This is something I do not think anyone would disagree with. Many BACN members may say it is unsafe having beauty therapists injecting and I completely agree. However, to try and control the havoc of no regulation with which we have been dealt with (frustratingly) by the DoH and Department of Trade and Industry (DTI), perhaps making it difficult for beauty therapists by placing barriers and limitations is better than helplessly and furiously observing them carry on as they are; able to set up poor training courses delivered by lay people or unscrupulous medical practitioners and managing to acquire insurance for their low qualified delegates. I do think both the JCCP, which owns the HEE Framework, and the CPSA are still developing and have a way to go, much like any new business would be. HEE was mandated by government to be inclusive of the beauty therapists and the final report offloaded any responsibility rather than putting a law in place. The BACN believe cosmetic practice should be delivered by healthcare professionals.

It does not seem enough that we are medical. Evidence is required to make our case and the collection of data has not been formal, with small groups (including the BACN) collecting, what is often, anecdotal reports from members. What currently exists is not enough to present to Government or change policy. This is something that has been tried before and also through HEE, and the government informed us as such.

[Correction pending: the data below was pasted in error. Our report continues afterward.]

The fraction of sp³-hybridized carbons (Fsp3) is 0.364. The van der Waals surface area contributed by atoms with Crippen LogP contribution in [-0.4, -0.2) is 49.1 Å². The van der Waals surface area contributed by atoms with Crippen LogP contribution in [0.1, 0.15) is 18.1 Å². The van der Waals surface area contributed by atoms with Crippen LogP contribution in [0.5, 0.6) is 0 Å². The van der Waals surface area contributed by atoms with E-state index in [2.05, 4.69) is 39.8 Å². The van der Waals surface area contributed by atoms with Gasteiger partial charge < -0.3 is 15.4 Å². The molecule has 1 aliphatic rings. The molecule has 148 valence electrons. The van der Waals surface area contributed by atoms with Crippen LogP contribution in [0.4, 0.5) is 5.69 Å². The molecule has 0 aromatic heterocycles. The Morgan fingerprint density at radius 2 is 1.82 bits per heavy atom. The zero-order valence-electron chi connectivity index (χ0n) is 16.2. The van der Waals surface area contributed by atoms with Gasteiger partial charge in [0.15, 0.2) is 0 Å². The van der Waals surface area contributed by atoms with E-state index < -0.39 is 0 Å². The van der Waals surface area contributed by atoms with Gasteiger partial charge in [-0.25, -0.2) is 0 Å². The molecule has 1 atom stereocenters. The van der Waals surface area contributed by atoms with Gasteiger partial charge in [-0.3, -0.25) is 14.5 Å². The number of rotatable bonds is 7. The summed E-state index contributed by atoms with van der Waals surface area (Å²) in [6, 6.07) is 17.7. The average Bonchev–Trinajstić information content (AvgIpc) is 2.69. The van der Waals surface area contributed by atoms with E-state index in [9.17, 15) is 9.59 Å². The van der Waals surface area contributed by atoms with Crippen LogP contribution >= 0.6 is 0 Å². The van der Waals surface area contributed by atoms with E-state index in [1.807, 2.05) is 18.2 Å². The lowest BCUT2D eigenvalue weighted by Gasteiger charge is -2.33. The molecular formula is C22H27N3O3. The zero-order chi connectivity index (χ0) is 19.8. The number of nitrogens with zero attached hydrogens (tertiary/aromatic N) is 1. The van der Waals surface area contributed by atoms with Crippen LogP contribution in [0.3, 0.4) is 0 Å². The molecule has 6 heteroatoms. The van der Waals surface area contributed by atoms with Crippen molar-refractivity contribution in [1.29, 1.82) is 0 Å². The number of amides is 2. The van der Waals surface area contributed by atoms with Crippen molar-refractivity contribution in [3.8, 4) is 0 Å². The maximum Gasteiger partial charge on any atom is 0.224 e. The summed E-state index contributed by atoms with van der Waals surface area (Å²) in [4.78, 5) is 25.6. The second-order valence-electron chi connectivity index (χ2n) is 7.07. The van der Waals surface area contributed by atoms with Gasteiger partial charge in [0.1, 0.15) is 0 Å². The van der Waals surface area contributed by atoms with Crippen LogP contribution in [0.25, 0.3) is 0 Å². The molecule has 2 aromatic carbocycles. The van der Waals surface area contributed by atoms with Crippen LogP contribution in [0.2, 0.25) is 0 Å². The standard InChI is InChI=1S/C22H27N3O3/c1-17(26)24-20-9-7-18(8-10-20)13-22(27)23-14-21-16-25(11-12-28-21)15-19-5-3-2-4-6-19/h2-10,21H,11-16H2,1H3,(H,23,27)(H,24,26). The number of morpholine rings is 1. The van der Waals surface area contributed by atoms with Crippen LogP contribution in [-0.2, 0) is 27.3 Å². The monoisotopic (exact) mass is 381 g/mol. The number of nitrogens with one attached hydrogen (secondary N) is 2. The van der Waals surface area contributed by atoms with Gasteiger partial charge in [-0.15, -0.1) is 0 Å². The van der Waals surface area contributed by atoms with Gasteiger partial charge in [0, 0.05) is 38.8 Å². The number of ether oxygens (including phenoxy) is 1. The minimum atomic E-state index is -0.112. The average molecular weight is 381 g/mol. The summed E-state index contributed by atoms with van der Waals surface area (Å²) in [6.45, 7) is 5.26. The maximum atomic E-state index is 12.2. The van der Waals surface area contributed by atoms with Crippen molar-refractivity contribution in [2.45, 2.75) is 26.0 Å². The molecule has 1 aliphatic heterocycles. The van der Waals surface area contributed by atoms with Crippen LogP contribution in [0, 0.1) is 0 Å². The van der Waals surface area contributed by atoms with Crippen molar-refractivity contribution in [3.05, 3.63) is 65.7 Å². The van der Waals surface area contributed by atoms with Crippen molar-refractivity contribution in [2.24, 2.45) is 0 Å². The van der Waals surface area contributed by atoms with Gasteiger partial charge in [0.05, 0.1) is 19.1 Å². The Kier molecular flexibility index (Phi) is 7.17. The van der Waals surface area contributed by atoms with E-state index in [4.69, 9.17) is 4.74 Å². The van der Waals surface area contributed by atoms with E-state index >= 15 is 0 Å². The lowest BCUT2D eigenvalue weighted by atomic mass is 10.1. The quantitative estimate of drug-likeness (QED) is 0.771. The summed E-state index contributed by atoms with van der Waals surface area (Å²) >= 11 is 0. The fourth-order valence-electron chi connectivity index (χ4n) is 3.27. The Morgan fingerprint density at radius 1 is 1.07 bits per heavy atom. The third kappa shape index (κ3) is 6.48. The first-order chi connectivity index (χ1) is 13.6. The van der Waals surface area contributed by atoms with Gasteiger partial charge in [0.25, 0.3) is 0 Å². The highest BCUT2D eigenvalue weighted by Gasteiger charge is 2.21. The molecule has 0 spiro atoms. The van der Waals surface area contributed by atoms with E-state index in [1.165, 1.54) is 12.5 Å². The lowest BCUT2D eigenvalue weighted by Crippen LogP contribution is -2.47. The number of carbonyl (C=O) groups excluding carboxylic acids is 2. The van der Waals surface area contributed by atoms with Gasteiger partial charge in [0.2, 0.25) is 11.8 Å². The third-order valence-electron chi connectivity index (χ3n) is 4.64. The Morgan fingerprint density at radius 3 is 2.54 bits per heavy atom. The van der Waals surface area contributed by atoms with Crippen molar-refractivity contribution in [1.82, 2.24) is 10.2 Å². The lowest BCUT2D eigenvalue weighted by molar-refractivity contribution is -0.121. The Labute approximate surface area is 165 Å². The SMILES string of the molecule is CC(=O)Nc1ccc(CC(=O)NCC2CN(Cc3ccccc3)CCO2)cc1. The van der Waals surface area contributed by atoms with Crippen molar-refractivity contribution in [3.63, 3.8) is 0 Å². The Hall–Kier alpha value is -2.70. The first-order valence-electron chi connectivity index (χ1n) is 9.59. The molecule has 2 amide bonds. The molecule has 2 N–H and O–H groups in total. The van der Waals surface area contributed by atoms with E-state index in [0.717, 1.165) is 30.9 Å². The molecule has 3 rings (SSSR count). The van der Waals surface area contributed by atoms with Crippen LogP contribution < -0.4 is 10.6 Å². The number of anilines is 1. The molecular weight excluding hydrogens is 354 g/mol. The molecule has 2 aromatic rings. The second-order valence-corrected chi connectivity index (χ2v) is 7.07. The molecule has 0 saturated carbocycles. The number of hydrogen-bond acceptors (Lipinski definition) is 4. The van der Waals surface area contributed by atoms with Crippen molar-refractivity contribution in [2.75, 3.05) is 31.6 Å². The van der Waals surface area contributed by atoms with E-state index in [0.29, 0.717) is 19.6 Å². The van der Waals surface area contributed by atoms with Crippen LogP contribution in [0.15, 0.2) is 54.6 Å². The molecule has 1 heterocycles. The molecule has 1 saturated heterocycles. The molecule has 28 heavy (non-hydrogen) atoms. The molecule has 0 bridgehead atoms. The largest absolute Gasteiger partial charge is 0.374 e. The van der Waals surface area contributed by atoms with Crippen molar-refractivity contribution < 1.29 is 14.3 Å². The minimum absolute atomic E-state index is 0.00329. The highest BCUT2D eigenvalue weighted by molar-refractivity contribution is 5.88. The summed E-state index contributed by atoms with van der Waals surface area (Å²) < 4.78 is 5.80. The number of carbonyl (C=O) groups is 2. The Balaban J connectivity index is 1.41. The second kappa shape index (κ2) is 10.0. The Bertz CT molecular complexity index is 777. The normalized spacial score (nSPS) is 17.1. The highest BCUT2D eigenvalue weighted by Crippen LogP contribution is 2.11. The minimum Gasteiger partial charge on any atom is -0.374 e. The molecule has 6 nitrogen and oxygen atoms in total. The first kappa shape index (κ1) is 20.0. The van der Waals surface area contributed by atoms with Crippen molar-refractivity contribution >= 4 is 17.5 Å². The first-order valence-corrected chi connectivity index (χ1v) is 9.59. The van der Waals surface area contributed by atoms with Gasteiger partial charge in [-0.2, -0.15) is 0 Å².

I understand the CPSA have set up (or are in the process of setting up) a national collection base of evidence and for this I am glad, as it is too big a task for us or any small organisation and it needs properly centralising. I think we would agree also that we must look at our own regulated practitioners as the recent statistics from Safety In Beauty shows both medical and non-medical practitioners reported to them relating to poor practice, and I believe this is mirrored within the other groups who have collected some data. A code of practice is clearly not enough. Professor David Sines (JCCP Chair) has said in a number of public forums, and at the launch of the JCCP and CPSA, that he will continue to press the Government to regulate in this arena and that he agrees with the recommendations made by Keogh to limit the higher level treatments to medical practitioners only. A robust set of evidenced clinical standards to work against are very much required and should not frighten us. It is as it should be as there are none, and very needed in our haphazard cosmetic arena where there is poor training, questionable qualifications, questionable experts, lone working and rarely a professional oversight of competence. Grandfathering clauses would ensure those who can demonstrate their experience and/or qualifications, can carry on as normal. From looking at what has been worked on to date, the non-healthcare practitioners would struggle to reach the standards. Those committees creating the standards of education and clinical practice are mainly nurses and other medical practitioners from a variety of areas of practice and expertise. Regardless of this, the CPSA have one end point in mind when creating the standards which is patient safety and not ease of practice.